A Kamloops councillor cautioned against the “hot button” issue of development in Riverside Park on Tuesday as civic leaders met to discuss the future of the city’s downtown.
Topics discussed included families, transportation, accessibility, crime, parking and waterfront development. Kamloops Coun. Bill Sarai brought up the latter, noting waterfront infill similar to that in other communities has been missing in the River city for more than two decades.
Calling it a “hot-button” issue, Count. Arjun Singh urged caution when it comes to anything that may be perceived as commercializing Riverside Park.
In the past, residents opposed building a parkade at the park and residents have reorganized against a proposed public market in the parking lot in front of Heritage House.
Overall, a number of short- to long-term projects are identified in the draft plan to make downtown vibrant, connected and welcoming, including parklets (street platforms with benches or otherwise used as public space), reviewing traffic flow on Seymour Street, the Fourth Avenue plaza project (piloted last summer and up for review in the new year) and a performing arts centre.
Currently up for discussion in the community, a PAC is described in the plan as a “catalyst” that could help transform downtown.
Asked of the project’s significance, city planning manager Jason Locke told KTW after the meeting it would be an important building block.
“It definitely is something that could help as a key amenity in the downtown,” Locke said. “It could help absolutely improve and enhance the downtown.”
All of the ideas in the draft plan are just that — ideas which may guide staff in the future but depend on further council approval for considerations like funding.
Some of the ideas also rely on private developers.
Asked if identifying desirable locations, such as the parking lot next to the Plaza Hotel for a public square, puts the city in a precarious negotiating position down the road, Locke told KTW it doesn’t because the redevelopment opportunity has always existed.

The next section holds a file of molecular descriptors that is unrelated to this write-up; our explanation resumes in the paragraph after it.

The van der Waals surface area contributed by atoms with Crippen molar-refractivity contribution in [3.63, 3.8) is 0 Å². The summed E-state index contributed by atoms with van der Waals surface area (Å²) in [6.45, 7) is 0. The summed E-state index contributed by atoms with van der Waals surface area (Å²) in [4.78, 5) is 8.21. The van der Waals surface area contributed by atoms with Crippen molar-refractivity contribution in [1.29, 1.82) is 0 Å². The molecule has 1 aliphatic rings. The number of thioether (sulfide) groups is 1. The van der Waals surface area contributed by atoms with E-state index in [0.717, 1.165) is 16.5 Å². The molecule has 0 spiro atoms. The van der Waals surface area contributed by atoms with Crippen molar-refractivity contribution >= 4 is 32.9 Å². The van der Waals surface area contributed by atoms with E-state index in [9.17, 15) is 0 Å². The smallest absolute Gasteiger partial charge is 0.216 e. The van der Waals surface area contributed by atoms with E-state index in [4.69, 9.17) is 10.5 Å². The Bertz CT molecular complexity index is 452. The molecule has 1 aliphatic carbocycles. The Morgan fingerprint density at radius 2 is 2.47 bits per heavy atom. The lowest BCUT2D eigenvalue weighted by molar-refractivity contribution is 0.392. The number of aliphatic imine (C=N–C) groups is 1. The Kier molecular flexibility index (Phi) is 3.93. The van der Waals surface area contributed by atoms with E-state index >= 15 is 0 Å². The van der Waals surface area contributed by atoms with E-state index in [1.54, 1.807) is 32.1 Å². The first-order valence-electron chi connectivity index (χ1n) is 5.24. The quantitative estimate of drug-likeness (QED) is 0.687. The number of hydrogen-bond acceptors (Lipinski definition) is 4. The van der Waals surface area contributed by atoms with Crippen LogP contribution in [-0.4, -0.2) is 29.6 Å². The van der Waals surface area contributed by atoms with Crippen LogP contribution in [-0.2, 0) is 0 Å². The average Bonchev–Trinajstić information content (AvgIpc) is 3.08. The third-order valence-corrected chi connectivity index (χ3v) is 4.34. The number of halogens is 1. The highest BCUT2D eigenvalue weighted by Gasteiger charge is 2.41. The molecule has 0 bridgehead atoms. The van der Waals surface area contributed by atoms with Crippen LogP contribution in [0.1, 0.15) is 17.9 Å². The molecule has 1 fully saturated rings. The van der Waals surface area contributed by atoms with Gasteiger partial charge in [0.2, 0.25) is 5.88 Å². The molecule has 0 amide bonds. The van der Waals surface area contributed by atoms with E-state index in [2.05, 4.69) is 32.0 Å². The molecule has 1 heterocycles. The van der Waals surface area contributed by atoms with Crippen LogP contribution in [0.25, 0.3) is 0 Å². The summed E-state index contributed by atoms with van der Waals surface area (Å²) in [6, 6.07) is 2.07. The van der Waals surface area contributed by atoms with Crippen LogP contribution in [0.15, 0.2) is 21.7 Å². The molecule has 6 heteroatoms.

Coun. Kathy Sinclair also wondered about that proposed plaza location during council deliberations, specifically linked to crime.
Locke said design principles to reduce crime are taken into consideration, but added more people living and working downtown would also mean more eyes on the street, helping to quell such issues.
“If criminal activity is happening, we have a process in place to take care of that,” Locke said.
Meanwhile, councillors Dale Bass and Mike O’Reilly were concerned children and families were left out, without mention of walking to child care centres and a future school.
Council heard the school district has prioritized new facilities in Aberdeen and Pineview ahead of downtown.
“To me, it’s just something missing,” O’Reilly said.
Councillors Sadie Hunter and Singh, meanwhile, pushed for stronger language in the plan linked to their respective causes (accessibility and climate action) while the issue of parking was delayed — at least for now, as the city continues to work on a separate downtown transportation strategy.
Mayor Ken Christian, meanwhile, cautioned against ideas unrealistic in Kamloops, such as outdoor public spaces that would only operate for six months of the year. He noted below freezing temperatures on Tuesday.
“I’m wondering if this is going to add a bit of cosmopolitan flair that’s not necessarily going to work in Kamloops,” Christian said.
Consulting KCBIA next step
With council comments in hand, staff will next consult with the Kamloops Central Business Improvement Association to discuss the future of downtown.
KCBIA executive director Carl DeSantis called the draft plan “very exciting” and said his organization has been involved as a stakeholder since the beginning and touted the city’s engagement process.
“You look at the initiatives, the recommendations that have been proposed, they’re going to enhance the downtown in many regards,” DeSantis said. “We’re going to see rising tides, a perfect storm. Everything’s going to be rising at the same time: densification, new businesses, entertainment. It’s going to create a walkable, vibrant, exciting downtown.”
DeSantis said getting more people and entertainment in the city’s core will attract diverse businesses and professionals.
He called the potential performing arts centre a project that “has to happen.”
“We have to stop saying no to opportunities like this, economic development opportunities like the PAC are far-reaching,” he said.
A date for staff to take the draft to go back to the public has not yet been set.
Staff will take the draft plan back to the public at a date yet to be determined for more feedback, prior to council adopting the plan likely before the end of the year. Next year, city planners will update the North Shore plan.